Legal & General solved the employer’s problem. Its comprehensive cover provides benefits for 12 critical conditions. Whereas some providers offer an option of adding total and permanent disability benefit as one of the critical illnesses, Legal & General only pays out on the specified conditions. This means the benefit levels are kept low and the employer knows exactly when a lump sum will be paid out.
White says many employers prefer to sign up for a policy which provides a lump sum rather than regular payments. She attributes this to changing job market trends: “It’s simply the case that jobs are not for life anymore. A long term benefits package may not fit in with the human resources strategy. The employer may not want a continual liability.”
White is enthusiastic about an additional benefit which Legal & General offer. For an extra premium, the company can insure an amount towards the costs of the employer’s liability for National Insurance contributions and the employer’s statutory sick pay expenses.
“This option is unique. I don’t know anyone else who provides this,” she says.
Although Legal & General strives to develop products which meet the employer’s needs, it does not neglect the requirements of IFAs.
“IFAs are our main focus. It’s only the odd very large company that uses brokers for actuarial means and then approaches us direct,” says Munro.
Legal & General runs workshops for IFAs, primarily aimed at those who are keen to break into the corporate market. And White stresses smaller brokers should not be put off entering the throng: “The brokers on our courses tend to be the smaller firms. The national brokers tend to be more product specific anyway.”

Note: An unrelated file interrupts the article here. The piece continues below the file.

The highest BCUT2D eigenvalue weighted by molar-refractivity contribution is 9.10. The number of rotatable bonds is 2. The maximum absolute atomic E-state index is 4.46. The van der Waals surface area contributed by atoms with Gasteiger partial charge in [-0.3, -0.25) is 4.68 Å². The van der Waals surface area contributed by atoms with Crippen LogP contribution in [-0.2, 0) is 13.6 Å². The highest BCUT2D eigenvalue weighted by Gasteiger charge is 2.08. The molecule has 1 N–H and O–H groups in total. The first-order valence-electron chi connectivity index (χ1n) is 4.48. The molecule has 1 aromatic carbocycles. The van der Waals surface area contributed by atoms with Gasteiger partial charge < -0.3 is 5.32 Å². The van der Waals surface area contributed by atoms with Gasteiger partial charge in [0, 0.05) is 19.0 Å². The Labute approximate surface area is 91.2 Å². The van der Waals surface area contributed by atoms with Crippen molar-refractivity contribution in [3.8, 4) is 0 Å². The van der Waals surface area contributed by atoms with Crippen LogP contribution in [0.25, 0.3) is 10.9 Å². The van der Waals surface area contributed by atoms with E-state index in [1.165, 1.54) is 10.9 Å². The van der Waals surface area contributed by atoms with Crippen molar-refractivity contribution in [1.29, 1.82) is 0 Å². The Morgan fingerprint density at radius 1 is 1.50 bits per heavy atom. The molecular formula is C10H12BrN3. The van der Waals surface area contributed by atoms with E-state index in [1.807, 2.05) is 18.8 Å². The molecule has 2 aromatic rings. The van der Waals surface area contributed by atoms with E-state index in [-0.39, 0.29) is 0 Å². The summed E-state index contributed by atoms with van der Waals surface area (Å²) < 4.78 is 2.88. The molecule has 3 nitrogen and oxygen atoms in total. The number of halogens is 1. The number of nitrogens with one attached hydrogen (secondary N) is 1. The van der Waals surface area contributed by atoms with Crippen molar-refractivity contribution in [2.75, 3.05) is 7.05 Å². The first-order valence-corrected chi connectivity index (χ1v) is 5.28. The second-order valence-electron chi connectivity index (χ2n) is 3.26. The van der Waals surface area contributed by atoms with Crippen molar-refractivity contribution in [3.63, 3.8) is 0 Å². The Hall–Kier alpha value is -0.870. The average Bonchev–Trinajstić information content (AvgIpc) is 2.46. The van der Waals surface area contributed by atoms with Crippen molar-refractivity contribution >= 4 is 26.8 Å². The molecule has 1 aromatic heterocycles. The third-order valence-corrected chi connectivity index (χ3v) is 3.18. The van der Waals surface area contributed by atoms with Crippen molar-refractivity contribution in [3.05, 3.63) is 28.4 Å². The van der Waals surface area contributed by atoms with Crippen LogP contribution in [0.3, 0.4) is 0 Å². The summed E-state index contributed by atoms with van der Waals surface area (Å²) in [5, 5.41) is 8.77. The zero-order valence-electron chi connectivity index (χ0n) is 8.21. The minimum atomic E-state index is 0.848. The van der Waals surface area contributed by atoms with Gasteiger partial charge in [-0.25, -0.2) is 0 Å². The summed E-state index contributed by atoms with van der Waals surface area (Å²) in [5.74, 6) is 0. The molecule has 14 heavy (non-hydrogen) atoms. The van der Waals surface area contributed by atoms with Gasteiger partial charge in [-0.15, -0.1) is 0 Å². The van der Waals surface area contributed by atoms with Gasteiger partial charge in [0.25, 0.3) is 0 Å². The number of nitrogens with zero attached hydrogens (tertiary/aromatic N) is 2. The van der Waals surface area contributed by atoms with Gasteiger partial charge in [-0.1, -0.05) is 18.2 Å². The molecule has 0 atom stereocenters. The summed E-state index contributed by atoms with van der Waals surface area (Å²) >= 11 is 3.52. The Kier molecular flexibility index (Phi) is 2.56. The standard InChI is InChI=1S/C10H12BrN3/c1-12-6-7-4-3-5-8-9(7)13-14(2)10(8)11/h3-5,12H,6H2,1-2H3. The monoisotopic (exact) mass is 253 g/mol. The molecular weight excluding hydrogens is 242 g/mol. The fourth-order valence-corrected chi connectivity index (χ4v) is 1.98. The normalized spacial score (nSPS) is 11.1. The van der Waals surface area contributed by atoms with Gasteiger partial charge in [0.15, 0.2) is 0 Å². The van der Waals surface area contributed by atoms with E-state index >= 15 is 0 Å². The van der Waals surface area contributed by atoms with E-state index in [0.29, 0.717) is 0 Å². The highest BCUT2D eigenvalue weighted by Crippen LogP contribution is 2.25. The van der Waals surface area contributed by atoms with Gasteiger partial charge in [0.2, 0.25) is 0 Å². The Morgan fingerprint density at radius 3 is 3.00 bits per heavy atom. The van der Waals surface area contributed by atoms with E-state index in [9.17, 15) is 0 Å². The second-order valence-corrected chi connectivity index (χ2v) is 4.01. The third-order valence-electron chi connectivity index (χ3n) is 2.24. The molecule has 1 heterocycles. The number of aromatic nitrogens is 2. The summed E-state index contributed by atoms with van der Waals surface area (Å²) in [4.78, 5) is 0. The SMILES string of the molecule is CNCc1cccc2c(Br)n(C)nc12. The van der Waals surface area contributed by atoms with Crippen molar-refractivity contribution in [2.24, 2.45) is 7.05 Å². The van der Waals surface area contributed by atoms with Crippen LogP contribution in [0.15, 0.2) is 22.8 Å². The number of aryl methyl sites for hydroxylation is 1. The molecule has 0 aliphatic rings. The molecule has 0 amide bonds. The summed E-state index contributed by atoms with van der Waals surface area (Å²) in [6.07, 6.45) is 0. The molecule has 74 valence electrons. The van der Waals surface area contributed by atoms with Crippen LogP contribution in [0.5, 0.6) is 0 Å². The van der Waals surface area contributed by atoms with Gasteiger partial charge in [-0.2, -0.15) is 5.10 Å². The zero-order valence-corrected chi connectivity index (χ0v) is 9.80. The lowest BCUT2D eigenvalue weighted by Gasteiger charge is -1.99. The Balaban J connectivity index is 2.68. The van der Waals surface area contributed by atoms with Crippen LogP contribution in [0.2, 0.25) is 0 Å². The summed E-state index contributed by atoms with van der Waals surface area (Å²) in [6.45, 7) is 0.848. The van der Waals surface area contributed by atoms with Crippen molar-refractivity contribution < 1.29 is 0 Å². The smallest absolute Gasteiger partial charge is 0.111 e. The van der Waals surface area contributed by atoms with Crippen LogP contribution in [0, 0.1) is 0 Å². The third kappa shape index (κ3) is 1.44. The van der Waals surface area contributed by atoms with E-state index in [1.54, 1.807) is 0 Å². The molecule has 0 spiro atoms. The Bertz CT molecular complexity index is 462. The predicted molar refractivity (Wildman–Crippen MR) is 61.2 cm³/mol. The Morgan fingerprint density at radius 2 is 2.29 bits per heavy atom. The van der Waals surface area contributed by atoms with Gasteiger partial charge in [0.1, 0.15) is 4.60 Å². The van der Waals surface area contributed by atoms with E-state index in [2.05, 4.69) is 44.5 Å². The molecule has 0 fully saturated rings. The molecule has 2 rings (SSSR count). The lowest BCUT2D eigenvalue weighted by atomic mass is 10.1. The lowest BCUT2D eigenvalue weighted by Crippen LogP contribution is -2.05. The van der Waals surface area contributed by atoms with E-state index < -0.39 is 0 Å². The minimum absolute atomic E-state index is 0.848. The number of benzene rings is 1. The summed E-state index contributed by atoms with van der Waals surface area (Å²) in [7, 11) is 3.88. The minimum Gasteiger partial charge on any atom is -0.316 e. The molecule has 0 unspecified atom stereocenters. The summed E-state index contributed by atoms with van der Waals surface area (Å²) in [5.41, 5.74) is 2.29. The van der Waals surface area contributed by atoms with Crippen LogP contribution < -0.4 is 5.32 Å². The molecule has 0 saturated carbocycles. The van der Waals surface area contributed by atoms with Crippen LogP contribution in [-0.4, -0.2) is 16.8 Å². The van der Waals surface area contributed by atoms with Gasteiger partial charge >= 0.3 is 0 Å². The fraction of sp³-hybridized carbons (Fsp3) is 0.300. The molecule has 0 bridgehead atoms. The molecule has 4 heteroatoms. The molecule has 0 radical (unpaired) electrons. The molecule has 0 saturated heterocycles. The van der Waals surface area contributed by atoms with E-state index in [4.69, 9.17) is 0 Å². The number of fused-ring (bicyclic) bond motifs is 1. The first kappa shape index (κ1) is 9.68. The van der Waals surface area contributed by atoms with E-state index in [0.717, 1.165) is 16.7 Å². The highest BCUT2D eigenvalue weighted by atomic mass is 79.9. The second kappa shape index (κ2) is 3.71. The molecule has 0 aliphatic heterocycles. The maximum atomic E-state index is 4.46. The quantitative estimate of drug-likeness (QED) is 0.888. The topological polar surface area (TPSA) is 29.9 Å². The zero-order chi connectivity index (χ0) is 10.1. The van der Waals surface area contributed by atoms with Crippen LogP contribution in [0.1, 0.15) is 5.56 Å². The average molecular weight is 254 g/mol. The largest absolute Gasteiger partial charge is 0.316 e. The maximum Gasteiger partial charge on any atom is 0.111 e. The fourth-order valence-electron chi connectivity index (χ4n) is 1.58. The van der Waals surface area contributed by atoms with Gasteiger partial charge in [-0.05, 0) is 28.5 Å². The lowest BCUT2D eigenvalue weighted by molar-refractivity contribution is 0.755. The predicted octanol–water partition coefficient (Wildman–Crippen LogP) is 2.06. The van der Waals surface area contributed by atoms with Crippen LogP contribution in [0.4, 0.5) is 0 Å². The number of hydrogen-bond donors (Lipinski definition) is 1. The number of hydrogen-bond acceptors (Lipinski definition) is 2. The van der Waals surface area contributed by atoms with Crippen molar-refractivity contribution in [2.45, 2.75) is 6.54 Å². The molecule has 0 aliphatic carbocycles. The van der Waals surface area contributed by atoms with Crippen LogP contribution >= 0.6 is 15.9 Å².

But should brokers be worried about investing time and money in a stagnant market? Munro discounts this and outlines how he sees the future progression of critical illness policies.
“Everyone can relate to the need for a critical illness plan as there is a chance of everyone suffering from a critical illness. We see its growth as part of a flexible benefits package. It is almost all employer-led at the moment and we are very keen to make it more employee-led,” he says.
White points to the need for a different underwriting stance in order to achieve a significant improvement in sales geared to the workforce: “There is no selection for the individual at the moment, it covers all employees. A flexible benefits scheme would make it the employee’s decision. But the premiums would go through the roof. The question is, does the employer want stricter underwriting and a lower premium, or more generous underwriting and a higher premium?”
It seems evident that such an incentive would require increased cooperation and communication between the employer and the employee, but Munro emphasises technology would also take a key role: “For a company with say 500 people, a good technological system would be needed for flexible benefits.”
He adds that advisors would play a big part in the design of flexible benefits schemes, especially helping employees to decide their own plans, and this could be a potentially lucrative time for IFAs.
But is important IFAs do not miss out on current opportunities. And White has suggestions to help the win business with major corporations: “A lot of employers have not even considered critical illness schemes and this may make it hard to phone up and suggest the plan. But why not try suggesting it when talking about pension arrangements?
“Everyone can appreciate the possibility of a critical illness – this includes the decision maker. They need to see the benefit for themselves and their employees at a personal level,” she states.
White sees huge opportunities for critical illness policies and says Legal & General is fully committed to the market. She is confident the product knows no bounds, and that IFAs who dip their toe in the water now may reap the benefits in years to come.